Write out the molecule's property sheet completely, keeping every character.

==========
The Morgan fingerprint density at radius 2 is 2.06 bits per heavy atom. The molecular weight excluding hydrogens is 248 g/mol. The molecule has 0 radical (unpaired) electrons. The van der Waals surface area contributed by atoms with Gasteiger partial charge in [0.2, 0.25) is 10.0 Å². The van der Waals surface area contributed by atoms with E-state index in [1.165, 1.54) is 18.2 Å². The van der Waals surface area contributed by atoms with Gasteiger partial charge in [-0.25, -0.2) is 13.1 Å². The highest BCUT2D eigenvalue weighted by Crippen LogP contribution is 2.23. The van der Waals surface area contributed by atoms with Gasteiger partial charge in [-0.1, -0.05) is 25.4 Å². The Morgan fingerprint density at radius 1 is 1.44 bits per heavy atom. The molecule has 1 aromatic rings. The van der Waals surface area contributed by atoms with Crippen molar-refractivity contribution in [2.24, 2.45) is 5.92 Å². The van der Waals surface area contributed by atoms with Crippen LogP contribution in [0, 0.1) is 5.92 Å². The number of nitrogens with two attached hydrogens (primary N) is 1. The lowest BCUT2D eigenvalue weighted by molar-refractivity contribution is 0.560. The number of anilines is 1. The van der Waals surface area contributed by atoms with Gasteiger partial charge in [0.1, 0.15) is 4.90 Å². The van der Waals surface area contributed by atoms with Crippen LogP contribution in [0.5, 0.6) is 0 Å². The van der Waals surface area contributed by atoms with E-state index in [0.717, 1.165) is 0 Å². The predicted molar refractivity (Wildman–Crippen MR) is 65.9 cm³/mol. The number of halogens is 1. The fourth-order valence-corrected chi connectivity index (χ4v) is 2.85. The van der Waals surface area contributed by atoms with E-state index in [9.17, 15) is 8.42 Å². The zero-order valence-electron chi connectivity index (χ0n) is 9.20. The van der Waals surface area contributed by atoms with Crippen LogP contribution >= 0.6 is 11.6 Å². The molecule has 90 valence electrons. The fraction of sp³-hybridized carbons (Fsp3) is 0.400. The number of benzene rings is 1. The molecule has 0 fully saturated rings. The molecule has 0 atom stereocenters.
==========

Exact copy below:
The Morgan fingerprint density at radius 2 is 2.06 bits per heavy atom. The molecular weight excluding hydrogens is 248 g/mol. The molecule has 0 radical (unpaired) electrons. The van der Waals surface area contributed by atoms with Gasteiger partial charge in [0.2, 0.25) is 10.0 Å². The van der Waals surface area contributed by atoms with E-state index in [1.165, 1.54) is 18.2 Å². The van der Waals surface area contributed by atoms with Gasteiger partial charge in [-0.25, -0.2) is 13.1 Å². The highest BCUT2D eigenvalue weighted by Crippen LogP contribution is 2.23. The van der Waals surface area contributed by atoms with Gasteiger partial charge in [-0.1, -0.05) is 25.4 Å². The Morgan fingerprint density at radius 1 is 1.44 bits per heavy atom. The molecule has 1 aromatic rings. The van der Waals surface area contributed by atoms with Crippen molar-refractivity contribution in [2.24, 2.45) is 5.92 Å². The van der Waals surface area contributed by atoms with Crippen LogP contribution in [0, 0.1) is 5.92 Å². The number of nitrogens with two attached hydrogens (primary N) is 1. The lowest BCUT2D eigenvalue weighted by molar-refractivity contribution is 0.560. The number of anilines is 1. The van der Waals surface area contributed by atoms with Gasteiger partial charge in [0.1, 0.15) is 4.90 Å². The van der Waals surface area contributed by atoms with Crippen LogP contribution in [0.5, 0.6) is 0 Å². The van der Waals surface area contributed by atoms with E-state index in [0.717, 1.165) is 0 Å². The predicted molar refractivity (Wildman–Crippen MR) is 65.9 cm³/mol. The number of halogens is 1. The fourth-order valence-corrected chi connectivity index (χ4v) is 2.85. The van der Waals surface area contributed by atoms with E-state index in [9.17, 15) is 8.42 Å². The zero-order valence-electron chi connectivity index (χ0n) is 9.20. The van der Waals surface area contributed by atoms with Crippen LogP contribution >= 0.6 is 11.6 Å². The molecule has 90 valence electrons. The fraction of sp³-hybridized carbons (Fsp3) is 0.400. The number of benzene rings is 1. The molecule has 0 fully saturated rings. The molecule has 0 atom stereocenters.